Although the men are a continuing raucous presence, throwing plates and golf balls into the kitchen, it is in the women’s exposition that we learn what’s going on. Nicky confesses to Molly that Debra’s supposedly blameless husband Marty once tried to grope her. Then Molly, for whom unwanted male attention would be a common thing, says Marty once tried to grope her too but (two-beat pause) she doesn’t quite remember. In thinking of the men, the women remember continuing annoyances, like having to prepare dinner when the husbands have more important things to do—like reading the newspaper.
Increased revelations of the women’s characters are paralleled by their more visible bodies. When Nicky’s child upchucks on her dress, she takes it off and sports a bright red teddy for the rest of the action, underscoring her role as her husband’s would-be plaything. With thrown drinks, somehow both the other women doff their blouses as well. Cynically this may look like payback to men in the audience for all the male-bashing, but it might also emblemize sharing, a triad of cleavages.
Two minor actions from Nicky focus the resolve of the women. In one Nicky collects the golf balls rolled into the kitchen, places them in a large glass bowl and covers them with gooey whipped cream: inedible and now unusable. When asked about the news story of her husband’s embezzle ment, Nicky opens a broom closet so that we can see where she has spiked the clipping to the door with a carving knife: vengeance with a weapon stronger than cream.
Opportunity knocks (literally) when all the men file downstairs to the $7,000 meat locker Jay purchased without consulting with wife Nicky. All the men are avid hunters, and they want to admire the dressed carcasses. Once the men are inside, the door swings shut, trapping them. The women don’t know at first until they hear a thumping through the floor. The questions are: how quickly should they act? Or should they act at all?
Nothing like a life and death situation to raise tension. And nothing like tension to reveal character.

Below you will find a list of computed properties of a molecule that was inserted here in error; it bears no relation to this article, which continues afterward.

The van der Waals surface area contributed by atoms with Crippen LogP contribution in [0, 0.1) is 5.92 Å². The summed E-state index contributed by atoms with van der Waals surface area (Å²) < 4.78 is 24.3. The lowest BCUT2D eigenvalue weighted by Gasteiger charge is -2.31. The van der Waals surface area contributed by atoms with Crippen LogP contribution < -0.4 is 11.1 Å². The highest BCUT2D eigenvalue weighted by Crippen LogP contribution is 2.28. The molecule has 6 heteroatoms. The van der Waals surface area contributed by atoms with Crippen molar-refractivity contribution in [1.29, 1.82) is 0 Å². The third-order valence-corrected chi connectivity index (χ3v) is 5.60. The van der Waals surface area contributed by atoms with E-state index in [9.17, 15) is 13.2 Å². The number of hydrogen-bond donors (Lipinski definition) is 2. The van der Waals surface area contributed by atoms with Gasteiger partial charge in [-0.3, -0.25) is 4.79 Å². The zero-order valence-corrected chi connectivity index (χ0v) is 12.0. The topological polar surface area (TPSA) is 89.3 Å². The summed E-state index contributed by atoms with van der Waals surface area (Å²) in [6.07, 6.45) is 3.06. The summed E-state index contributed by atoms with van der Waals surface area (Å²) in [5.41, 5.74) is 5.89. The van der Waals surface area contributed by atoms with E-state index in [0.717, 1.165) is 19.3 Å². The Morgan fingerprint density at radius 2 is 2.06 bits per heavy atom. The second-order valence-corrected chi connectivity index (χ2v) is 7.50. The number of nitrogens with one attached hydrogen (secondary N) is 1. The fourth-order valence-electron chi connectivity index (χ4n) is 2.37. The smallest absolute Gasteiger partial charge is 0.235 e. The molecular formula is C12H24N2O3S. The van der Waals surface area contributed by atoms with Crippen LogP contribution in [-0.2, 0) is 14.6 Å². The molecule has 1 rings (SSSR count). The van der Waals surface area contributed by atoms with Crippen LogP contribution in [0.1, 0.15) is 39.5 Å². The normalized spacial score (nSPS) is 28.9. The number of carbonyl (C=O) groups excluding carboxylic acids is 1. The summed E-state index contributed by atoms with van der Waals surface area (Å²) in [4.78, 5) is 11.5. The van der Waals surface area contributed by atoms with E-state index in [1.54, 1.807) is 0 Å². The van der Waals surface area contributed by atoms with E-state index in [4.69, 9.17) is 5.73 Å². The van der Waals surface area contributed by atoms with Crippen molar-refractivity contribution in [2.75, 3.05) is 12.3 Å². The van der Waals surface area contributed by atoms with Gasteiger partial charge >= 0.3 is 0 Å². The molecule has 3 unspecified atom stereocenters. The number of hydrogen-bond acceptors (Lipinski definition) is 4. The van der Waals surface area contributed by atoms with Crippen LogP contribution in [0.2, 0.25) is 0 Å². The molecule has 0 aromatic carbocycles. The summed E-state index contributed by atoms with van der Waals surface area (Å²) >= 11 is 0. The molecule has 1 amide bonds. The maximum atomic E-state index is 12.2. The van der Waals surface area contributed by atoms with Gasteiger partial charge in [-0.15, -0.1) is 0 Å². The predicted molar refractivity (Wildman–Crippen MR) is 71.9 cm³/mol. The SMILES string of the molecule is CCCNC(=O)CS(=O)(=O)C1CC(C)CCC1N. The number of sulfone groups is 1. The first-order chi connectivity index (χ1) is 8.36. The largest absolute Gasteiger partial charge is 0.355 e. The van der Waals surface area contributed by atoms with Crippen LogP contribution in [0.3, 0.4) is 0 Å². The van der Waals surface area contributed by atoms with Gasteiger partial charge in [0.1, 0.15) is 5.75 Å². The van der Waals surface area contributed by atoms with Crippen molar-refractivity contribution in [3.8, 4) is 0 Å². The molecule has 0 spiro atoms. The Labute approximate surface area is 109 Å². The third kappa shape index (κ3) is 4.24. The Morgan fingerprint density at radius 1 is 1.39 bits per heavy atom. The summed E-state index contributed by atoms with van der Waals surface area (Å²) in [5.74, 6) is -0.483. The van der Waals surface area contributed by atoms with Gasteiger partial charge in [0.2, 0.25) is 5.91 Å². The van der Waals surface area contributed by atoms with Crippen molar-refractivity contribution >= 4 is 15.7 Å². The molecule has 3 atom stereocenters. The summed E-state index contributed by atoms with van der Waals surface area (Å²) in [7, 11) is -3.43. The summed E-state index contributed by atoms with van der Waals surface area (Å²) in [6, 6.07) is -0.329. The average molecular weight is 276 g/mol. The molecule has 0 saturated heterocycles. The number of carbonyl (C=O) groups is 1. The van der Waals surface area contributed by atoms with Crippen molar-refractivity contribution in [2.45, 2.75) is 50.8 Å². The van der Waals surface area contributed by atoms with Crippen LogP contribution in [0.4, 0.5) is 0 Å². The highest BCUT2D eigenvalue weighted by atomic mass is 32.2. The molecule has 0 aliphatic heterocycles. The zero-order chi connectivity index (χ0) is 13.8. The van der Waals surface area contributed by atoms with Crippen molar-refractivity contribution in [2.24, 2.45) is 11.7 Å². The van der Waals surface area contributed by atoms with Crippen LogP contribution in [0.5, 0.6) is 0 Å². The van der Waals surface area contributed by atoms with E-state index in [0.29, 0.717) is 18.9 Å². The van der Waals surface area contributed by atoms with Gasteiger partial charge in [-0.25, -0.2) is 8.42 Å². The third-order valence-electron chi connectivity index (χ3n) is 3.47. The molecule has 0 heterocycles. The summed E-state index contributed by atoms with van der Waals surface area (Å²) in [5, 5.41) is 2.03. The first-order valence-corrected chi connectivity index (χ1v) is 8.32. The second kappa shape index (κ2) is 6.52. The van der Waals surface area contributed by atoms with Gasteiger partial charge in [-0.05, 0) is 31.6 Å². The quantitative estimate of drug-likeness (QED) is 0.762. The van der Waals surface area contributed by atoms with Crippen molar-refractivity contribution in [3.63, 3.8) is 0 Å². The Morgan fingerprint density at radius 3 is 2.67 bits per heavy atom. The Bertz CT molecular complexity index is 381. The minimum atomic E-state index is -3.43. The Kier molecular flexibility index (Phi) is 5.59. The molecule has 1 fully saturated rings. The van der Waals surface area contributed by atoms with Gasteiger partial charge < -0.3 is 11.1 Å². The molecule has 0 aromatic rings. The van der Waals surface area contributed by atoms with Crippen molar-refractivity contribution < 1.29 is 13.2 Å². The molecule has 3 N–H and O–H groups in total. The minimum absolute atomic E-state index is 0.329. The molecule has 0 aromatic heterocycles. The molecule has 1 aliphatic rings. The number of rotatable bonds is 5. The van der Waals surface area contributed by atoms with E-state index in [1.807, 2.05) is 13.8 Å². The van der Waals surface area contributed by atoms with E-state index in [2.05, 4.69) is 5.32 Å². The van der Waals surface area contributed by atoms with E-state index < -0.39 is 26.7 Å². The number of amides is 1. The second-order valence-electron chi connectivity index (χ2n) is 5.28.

From this point on director Tony Capone is pulling the maximum out of three players with deep resources. Morgan Reis (a Syracuse New Times Syracuse Area Live Theater (SALT) nominee for Leading Ladies three summers ago) gets her share of crackling good lines but has perhaps the shortest arc to span as she has become the instigator. Reis’ razor-sharp delivery is well augmented by a mobile face that veers from cajoling sweetness to resolute homicide. The others need to be driven.
Charlotte Fox’s comedic abilities already scored wonderfully with her Roxie Hart in Chicago, but this is a different kind of not-so-dumb blonde. Ditziness turns out to be a pose and a defense in what she reveals to be an empty marriage that has driven her to take up taboo hobbies. Fox’s ability to dazzle with line after line gives this production its glow.
Which switches the moral weight to homebody Debra, and also gives actress Erica Livingston so much to run with, so much agony to plumb. Livingston has appeared in four previous CRT shows, most recent the zippy farce Rumors in June. What she has to do here is harder: suffer an onstage emotional breakdown while the other two women are pulling in the laughs.
The Smell of the Kill represents a small risk for Cortland Repertory, which has built a following with shows where audiences know what to expect going in: musicals, mysteries and farces. High standards of production, including Eric Behnke’s lighting and Jimmy Johansmeyer’s costumes, are now guaranteed. But to know whether you want to cheer or jeer three dames contemplating murder, you have to be there.
This production runs through Saturday, Aug. 27. See Times Table for information.